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The 台湾swag 台湾swag 台湾swagations database contains details of all publications resulting from our research groups and  Pre-prints by 台湾swag authors can be viewed on the 台湾swag's . We believe that free and open access to the outputs of publicly鈥恌unded research offers significant social and economic benefits, as well as aiding the development of new research. We are working to provide Open Access to as many publications as possible and these can be identified below by the padlock icon. Where this hasn't been possible, subscriptions may be required to view the full text.
 

Weatherdon L, Stuart K, Cassidy MA, de la G谩ndara AM, Okkenhaug H, Muellener M, Mckenzie G, Cook SJ, Gilley R Signalling,Imaging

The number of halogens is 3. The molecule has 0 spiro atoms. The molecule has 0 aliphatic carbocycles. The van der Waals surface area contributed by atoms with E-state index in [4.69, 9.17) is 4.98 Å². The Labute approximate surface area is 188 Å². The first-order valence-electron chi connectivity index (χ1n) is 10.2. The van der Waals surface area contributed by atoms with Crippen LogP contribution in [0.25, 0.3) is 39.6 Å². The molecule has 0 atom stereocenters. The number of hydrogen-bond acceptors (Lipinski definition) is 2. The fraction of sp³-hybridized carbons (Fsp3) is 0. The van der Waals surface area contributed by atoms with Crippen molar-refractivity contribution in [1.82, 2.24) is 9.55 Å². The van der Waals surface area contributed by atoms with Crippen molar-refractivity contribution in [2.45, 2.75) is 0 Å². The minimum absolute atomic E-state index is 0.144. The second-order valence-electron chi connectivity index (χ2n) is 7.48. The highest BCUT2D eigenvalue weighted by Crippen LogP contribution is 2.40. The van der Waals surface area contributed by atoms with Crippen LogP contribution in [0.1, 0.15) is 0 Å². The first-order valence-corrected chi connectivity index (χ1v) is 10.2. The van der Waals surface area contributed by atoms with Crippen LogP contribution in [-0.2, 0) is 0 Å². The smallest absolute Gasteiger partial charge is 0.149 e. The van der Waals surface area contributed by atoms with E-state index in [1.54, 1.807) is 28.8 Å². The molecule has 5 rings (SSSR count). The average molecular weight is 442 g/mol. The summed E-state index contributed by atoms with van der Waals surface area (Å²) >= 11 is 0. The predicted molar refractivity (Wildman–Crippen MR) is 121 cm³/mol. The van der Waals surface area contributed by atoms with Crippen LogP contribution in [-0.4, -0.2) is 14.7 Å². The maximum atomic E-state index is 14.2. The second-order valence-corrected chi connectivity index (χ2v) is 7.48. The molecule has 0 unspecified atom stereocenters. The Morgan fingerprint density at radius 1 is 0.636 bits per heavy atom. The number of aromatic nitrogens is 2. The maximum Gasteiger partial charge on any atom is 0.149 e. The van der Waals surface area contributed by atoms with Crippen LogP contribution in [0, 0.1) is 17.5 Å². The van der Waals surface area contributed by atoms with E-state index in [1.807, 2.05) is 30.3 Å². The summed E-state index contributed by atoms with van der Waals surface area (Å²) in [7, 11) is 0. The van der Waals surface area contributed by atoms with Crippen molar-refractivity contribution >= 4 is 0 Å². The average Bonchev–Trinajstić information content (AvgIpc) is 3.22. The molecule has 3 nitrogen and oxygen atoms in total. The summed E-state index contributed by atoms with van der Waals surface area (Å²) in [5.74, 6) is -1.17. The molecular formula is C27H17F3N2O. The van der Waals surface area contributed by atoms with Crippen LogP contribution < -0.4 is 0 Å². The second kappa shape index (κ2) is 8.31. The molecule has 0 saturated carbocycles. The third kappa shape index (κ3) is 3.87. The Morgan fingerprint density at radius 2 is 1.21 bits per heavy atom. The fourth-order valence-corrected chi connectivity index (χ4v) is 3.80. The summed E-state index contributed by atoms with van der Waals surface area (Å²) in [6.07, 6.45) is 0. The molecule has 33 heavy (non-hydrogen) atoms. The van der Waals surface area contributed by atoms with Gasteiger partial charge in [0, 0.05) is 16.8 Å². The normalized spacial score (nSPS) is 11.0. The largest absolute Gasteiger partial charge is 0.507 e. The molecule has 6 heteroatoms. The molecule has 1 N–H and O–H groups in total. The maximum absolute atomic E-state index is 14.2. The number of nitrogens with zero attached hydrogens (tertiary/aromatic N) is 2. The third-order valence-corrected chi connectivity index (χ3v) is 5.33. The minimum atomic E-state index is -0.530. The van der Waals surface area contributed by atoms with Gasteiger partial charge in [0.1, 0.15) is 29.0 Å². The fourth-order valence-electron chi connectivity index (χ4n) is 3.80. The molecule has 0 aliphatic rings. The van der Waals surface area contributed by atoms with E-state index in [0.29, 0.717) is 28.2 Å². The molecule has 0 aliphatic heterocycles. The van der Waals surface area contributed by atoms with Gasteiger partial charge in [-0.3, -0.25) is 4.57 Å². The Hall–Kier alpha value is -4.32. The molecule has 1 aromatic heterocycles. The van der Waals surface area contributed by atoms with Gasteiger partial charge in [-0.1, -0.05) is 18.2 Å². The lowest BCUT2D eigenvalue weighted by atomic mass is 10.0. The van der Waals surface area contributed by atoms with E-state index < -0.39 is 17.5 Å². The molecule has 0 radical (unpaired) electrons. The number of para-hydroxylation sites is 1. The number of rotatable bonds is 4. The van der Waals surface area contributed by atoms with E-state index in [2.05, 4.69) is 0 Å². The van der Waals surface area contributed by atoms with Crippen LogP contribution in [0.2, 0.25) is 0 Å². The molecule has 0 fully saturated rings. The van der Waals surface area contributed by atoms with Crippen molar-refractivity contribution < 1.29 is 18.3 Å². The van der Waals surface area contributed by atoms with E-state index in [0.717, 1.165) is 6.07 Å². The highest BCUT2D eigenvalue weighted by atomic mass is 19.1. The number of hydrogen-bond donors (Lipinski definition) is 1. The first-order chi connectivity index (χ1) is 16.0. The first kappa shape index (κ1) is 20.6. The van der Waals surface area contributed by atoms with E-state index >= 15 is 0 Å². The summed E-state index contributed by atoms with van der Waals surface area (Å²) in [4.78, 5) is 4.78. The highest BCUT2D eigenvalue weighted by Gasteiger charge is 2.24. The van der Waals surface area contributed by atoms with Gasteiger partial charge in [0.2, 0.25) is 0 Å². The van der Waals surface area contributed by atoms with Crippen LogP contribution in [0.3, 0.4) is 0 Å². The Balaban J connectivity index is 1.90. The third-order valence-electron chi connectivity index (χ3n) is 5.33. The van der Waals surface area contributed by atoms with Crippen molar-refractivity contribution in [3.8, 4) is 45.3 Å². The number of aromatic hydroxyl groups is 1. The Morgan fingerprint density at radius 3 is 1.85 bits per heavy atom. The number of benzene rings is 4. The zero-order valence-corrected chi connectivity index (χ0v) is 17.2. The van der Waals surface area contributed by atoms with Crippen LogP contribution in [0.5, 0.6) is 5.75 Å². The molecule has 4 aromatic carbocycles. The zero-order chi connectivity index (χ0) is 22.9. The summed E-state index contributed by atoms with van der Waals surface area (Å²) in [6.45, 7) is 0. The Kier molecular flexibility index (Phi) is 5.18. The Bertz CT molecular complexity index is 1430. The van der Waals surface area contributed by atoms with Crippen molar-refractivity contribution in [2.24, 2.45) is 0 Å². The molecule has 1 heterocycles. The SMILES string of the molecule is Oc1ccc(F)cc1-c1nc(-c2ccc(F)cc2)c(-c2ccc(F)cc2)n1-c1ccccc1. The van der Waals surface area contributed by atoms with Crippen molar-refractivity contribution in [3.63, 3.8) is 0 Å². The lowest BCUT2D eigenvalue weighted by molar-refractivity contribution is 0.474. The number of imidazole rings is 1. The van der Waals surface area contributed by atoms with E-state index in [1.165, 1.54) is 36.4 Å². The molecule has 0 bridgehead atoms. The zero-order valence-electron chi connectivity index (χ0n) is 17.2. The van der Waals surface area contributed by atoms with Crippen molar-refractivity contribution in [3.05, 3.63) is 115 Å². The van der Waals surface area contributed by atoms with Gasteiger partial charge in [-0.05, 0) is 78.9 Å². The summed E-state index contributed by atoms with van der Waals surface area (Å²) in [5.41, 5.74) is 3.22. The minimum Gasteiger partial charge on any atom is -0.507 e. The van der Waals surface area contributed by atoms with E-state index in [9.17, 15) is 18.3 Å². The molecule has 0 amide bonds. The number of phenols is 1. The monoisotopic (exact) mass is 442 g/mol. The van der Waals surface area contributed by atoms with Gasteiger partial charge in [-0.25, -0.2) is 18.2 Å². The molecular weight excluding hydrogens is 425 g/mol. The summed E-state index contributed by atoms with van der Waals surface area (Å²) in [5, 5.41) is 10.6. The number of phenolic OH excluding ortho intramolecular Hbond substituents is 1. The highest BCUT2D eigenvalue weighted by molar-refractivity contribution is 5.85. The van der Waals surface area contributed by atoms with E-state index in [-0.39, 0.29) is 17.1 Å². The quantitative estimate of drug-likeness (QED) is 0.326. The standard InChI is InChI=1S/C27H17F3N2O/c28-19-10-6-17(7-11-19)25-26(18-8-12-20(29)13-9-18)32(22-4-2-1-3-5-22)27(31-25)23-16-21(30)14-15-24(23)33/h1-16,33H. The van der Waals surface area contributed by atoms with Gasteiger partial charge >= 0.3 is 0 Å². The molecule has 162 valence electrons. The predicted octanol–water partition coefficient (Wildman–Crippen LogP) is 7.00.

The RAS-regulated RAF-MEK1/2-ERK1/2 signalling pathway is activated in cancer due to mutations in RAS proteins (especially KRAS), BRAF, CRAF, MEK1 and MEK2. Whilst inhibitors of KRASG12C (lung adenocarcinoma) and BRAF and MEK1/2 (melanoma and colorectal cancer) are clinically approved, acquired resistance remains a problem. Consequently, the search for new inhibitors (especially of RAS proteins), new inhibitor modalities and regulators of this pathway, which may be new drug targets, continues and increasingly involves cell-based screens with small molecules or genetic screens such as RNAi, CRISPR or Protein Interference. Here we describe cell lines that exhibit doxycycline-dependent expression KRASG12V or BRAFV600E and harbour a stably integrated EGR1:EmGFP reporter gene that can be detected by flow cytometry, high-content microscopy or immunoblotting. KRASG12V or BRAFV600E-driven EmGFP expression is inhibited by MEK1/2 or ERK1/2 inhibitors (MEKi and ERKi). BRAFi inhibit BRAFV600E-driven EmGFP expression but enhance the response to KRASG12V, recapitulating paradoxical activation of wild type RAF proteins. In addition to small molecules, expression of iDab6, encoding a RAS-specific antibody fragment inhibited KRASG12V- but not BRAFV600E-driven EmGFP expression. Finally, substitution of EmGFP for a bacterial nitroreductase gene allowed KRASG12V or BRAFV600E to drive cell death in the presence of a pro-drug, which may allow selection of pathway inhibitors that promote survival. These cell lines should prove useful for cell-based screens to identify new regulators of KRAS- or BRAF-dependent ERK1/2 signalling (drug target discovery) as well as screening or triaging 'hits' from drug discovery screens.